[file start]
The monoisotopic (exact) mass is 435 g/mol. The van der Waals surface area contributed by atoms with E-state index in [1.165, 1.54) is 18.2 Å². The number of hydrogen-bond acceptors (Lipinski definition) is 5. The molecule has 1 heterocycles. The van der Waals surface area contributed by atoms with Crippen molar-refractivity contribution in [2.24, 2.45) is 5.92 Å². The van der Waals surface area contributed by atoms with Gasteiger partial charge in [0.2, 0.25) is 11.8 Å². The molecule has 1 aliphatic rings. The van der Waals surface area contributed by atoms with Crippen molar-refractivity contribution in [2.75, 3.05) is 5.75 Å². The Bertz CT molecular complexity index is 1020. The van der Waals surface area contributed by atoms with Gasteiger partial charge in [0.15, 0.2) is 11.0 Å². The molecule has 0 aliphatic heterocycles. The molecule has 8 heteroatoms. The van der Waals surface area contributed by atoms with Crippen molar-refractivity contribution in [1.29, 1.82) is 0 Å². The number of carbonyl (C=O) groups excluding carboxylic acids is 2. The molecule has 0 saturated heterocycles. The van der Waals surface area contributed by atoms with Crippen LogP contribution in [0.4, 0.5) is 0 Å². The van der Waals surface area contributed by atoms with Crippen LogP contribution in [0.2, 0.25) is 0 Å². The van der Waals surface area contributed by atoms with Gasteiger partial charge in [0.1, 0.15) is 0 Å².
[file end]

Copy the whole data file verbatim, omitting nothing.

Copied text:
The monoisotopic (exact) mass is 435 g/mol. The van der Waals surface area contributed by atoms with E-state index in [1.165, 1.54) is 18.2 Å². The number of hydrogen-bond acceptors (Lipinski definition) is 5. The molecule has 1 heterocycles. The van der Waals surface area contributed by atoms with Crippen molar-refractivity contribution in [2.24, 2.45) is 5.92 Å². The van der Waals surface area contributed by atoms with Gasteiger partial charge in [0.2, 0.25) is 11.8 Å². The molecule has 1 aliphatic rings. The van der Waals surface area contributed by atoms with Crippen molar-refractivity contribution in [2.75, 3.05) is 5.75 Å². The Bertz CT molecular complexity index is 1020. The van der Waals surface area contributed by atoms with Gasteiger partial charge in [0.15, 0.2) is 11.0 Å². The molecule has 0 aliphatic heterocycles. The molecule has 8 heteroatoms. The van der Waals surface area contributed by atoms with Crippen molar-refractivity contribution in [1.29, 1.82) is 0 Å². The number of carbonyl (C=O) groups excluding carboxylic acids is 2. The molecule has 0 saturated heterocycles. The van der Waals surface area contributed by atoms with Crippen LogP contribution in [0.4, 0.5) is 0 Å². The van der Waals surface area contributed by atoms with Crippen LogP contribution in [0.2, 0.25) is 0 Å². The van der Waals surface area contributed by atoms with Gasteiger partial charge in [0.1, 0.15) is 0 Å².